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Contact Electrography – A New Electrographic Printing Technology

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Abstract:

In order to improve the quality of text and graphic printers in electrophotographic powder marking technologies, the resolution of the imaging subsystem has been increased and the diameter of toner particles has been decreased. We present a new electrographic printing technology called contact electrography, which has the potential for a high image quality without the need for further improvements in toner particle size or image resolution.

Contact electrography works for example with square metal pads on 50 μm centers (500 dpi) fabricated on an insulating layer of a metal cylinder (image cylinder). A write head with a row of electrodes (metal fingers) is in contact with a row of the metal pads of the image cylinder. Voltages are applied to the metal fingers so that the metal pads are charged and an electrostatic latent image is formed during the rotation of the image cylinder. The following steps (development, transfer, fusing, and cleaning) are very similar to conventional electrophotography.

Laboratory systems using this technology have been built and tested. These systems have demonstrated the ability to print for the first time, to our knowledge, in any powder marking system based on electrophotography, both black and white single pixels at 500 dpi, using conventional 9 μm diameter toner. The reasons for this improved image quality have been investigated and an explanation for this result is presented.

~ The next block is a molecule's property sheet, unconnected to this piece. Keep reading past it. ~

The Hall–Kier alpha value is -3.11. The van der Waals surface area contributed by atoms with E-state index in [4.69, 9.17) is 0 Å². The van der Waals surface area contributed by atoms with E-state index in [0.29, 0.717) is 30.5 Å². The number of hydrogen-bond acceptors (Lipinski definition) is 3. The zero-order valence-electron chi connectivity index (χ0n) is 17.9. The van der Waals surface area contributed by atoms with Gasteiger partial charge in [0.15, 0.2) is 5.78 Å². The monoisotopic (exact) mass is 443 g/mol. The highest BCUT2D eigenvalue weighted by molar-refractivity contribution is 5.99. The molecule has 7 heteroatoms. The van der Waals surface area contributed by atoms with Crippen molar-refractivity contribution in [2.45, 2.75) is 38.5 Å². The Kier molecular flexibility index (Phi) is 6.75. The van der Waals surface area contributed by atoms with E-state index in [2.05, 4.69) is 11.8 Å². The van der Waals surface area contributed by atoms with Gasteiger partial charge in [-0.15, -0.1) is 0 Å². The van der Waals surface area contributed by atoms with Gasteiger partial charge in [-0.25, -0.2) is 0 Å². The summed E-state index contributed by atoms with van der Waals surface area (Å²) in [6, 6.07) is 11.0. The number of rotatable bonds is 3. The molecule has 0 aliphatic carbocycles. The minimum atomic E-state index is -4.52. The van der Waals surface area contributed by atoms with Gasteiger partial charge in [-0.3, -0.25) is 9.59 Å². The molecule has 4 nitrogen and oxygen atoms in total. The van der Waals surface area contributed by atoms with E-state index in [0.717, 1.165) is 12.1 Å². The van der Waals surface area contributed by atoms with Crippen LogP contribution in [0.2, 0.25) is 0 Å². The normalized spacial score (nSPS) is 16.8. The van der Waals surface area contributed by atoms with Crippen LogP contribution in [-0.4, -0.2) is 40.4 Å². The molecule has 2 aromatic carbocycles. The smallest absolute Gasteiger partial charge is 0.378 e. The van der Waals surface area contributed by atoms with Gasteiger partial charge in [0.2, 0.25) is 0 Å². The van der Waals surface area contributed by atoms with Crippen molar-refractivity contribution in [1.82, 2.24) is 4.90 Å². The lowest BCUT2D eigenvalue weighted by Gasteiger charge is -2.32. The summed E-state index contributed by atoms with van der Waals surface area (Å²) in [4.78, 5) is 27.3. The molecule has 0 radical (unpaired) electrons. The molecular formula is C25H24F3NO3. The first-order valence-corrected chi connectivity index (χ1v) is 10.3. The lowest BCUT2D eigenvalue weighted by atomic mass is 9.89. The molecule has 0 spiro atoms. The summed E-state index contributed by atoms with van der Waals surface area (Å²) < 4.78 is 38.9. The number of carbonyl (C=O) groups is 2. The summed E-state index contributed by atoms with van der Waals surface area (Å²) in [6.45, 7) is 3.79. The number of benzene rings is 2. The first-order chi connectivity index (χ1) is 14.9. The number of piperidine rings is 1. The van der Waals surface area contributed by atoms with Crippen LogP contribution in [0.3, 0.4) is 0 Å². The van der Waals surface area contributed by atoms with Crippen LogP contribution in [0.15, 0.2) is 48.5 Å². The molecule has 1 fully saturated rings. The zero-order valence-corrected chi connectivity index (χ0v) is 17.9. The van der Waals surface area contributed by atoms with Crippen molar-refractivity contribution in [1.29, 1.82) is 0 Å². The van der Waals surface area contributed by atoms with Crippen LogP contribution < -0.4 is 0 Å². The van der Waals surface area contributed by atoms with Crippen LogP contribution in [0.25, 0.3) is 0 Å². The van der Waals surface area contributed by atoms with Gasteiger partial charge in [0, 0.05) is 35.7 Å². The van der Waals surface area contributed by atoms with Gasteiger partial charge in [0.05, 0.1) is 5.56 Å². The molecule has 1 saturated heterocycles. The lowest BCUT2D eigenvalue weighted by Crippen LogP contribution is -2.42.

Document Type: Research Article

Publication date: 2001-01-01

More about this publication?
  • For more than 25 years, NIP has been the leading forum for discussion of advances and new directions in non-impact and digital printing technologies. A comprehensive, industry-wide conference, this meeting includes all aspects of the hardware, materials, software, images, and applications associated with digital printing systems, including drop-on-demand ink jet, wide format ink jet, desktop and continuous ink jet, toner-based electrophotographic printers, production digital printing systems, and thermal printing systems, as well as the engineering capability, optimization, and science involved in these fields.

    Since 2005, NIP has been held in conjunction with the Digital Fabrication Conference.

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